US airline stocks are witnessing intense selling, after they declined strongly in recent weeks, coinciding with the rise in oil prices and thus fuel prices, which led to a decline in these stocks by more than 20% during the past three months.
In light of this situation, the Australian company Qantas said that it may increase ticket prices in response to the rise in aviation fuel costs.
Officials at Fin Air, the national carrier of Finland, and Barclays Bank, who spoke to the Financial Times, expected that the same would apply to other international companies.
This step comes after oil prices recorded their highest levels this year at $95, and according to IATA, jet fuel exceeded $135 per barrel on September 15 when the price of a barrel of oil reached $94 per barrel, a monthly increase of 9%. But it is still about 2.5% lower on an annual basis and about 20% lower than the peak that the travel sector reached in the summer of 2022.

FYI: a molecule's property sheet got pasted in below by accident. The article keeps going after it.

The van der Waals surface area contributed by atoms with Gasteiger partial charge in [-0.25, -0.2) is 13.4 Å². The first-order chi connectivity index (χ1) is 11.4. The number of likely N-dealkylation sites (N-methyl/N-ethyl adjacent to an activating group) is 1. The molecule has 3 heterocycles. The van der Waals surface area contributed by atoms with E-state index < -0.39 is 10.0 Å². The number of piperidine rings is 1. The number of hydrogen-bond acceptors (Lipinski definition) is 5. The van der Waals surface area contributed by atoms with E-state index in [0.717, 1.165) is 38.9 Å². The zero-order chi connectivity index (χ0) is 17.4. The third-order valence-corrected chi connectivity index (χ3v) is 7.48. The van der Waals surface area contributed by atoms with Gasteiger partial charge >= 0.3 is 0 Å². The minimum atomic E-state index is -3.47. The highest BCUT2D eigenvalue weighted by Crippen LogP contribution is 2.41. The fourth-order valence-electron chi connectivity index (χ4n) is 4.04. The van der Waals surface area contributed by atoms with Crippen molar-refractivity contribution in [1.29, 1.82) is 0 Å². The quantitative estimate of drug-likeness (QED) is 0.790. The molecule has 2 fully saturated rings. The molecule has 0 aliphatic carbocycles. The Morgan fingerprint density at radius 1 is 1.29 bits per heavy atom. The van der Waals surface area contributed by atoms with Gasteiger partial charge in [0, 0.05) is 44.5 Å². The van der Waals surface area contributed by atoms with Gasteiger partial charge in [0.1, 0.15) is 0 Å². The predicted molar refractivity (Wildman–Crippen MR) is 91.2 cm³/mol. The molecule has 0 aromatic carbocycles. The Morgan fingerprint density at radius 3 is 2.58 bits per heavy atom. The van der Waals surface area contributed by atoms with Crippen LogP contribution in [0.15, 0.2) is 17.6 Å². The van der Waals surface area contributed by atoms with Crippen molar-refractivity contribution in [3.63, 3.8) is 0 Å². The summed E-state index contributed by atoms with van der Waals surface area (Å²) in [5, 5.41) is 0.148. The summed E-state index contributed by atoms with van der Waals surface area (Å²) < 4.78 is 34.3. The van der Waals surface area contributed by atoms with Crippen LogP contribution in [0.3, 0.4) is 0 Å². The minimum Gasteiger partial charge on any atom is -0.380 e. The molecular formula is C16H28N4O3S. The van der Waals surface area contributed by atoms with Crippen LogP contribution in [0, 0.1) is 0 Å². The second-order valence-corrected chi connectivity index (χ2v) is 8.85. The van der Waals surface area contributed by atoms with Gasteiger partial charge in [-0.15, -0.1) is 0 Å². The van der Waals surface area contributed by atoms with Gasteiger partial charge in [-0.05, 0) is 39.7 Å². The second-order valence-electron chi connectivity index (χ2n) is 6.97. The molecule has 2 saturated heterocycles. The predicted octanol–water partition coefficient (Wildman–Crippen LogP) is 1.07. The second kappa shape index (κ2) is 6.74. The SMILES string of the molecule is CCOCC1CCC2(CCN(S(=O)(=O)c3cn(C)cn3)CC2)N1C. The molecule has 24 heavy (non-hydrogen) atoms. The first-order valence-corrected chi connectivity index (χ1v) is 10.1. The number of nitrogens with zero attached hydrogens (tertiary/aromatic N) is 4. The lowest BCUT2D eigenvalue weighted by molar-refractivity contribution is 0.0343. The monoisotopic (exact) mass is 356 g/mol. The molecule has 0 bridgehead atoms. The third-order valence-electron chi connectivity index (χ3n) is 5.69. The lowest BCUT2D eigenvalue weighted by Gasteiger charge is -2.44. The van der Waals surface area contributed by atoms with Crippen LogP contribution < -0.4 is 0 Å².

European airlines have a great advantage over their global competitors, as they have hedged against sharp fluctuations in fuel prices, and have purchased advance contracts that secure 60 to 80% of their expected fuel needs for the last quarter of the year, and between 16 and 45% for 2024, according to Barclays estimates.
Unlike European companies, American airlines are in trouble, as they do not usually hedge, which will add to the pressures they faced this fall, as ticket prices fell in the United States with weak demand, especially for domestic flights, which forced Delta and American Airlines to… last week to lower their third-quarter earnings expectations.
These concerns contributed to intense selling in airline stocks, which declined in recent weeks, in line with the rise in crude oil prices, as the MSCI global airline index fell by 16% over the past three months, while the index that tracks US airlines fell by more than 20 percent. % in the same period.